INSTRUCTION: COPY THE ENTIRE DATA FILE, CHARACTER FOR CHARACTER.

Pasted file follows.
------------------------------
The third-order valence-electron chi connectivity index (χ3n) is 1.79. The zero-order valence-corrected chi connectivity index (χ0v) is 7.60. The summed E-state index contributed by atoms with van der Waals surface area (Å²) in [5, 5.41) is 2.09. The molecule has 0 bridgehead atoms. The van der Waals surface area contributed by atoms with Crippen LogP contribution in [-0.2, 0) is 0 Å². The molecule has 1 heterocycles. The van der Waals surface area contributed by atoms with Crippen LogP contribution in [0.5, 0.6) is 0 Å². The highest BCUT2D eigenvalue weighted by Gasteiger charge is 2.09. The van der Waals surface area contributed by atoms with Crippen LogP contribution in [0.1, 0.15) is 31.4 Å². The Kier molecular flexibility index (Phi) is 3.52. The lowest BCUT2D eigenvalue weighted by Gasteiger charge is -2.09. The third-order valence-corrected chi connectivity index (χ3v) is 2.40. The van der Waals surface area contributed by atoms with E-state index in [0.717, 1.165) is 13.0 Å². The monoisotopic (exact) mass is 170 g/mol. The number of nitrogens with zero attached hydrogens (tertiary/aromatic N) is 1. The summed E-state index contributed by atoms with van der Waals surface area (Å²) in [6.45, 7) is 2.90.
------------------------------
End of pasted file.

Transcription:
The third-order valence-electron chi connectivity index (χ3n) is 1.79. The zero-order valence-corrected chi connectivity index (χ0v) is 7.60. The summed E-state index contributed by atoms with van der Waals surface area (Å²) in [5, 5.41) is 2.09. The molecule has 0 bridgehead atoms. The van der Waals surface area contributed by atoms with Crippen LogP contribution in [-0.2, 0) is 0 Å². The molecule has 1 heterocycles. The van der Waals surface area contributed by atoms with Crippen LogP contribution in [0.5, 0.6) is 0 Å². The highest BCUT2D eigenvalue weighted by Gasteiger charge is 2.09. The van der Waals surface area contributed by atoms with Crippen LogP contribution in [0.1, 0.15) is 31.4 Å². The Kier molecular flexibility index (Phi) is 3.52. The lowest BCUT2D eigenvalue weighted by Gasteiger charge is -2.09. The third-order valence-corrected chi connectivity index (χ3v) is 2.40. The van der Waals surface area contributed by atoms with E-state index in [0.717, 1.165) is 13.0 Å². The monoisotopic (exact) mass is 170 g/mol. The number of nitrogens with zero attached hydrogens (tertiary/aromatic N) is 1. The summed E-state index contributed by atoms with van der Waals surface area (Å²) in [6.45, 7) is 2.90.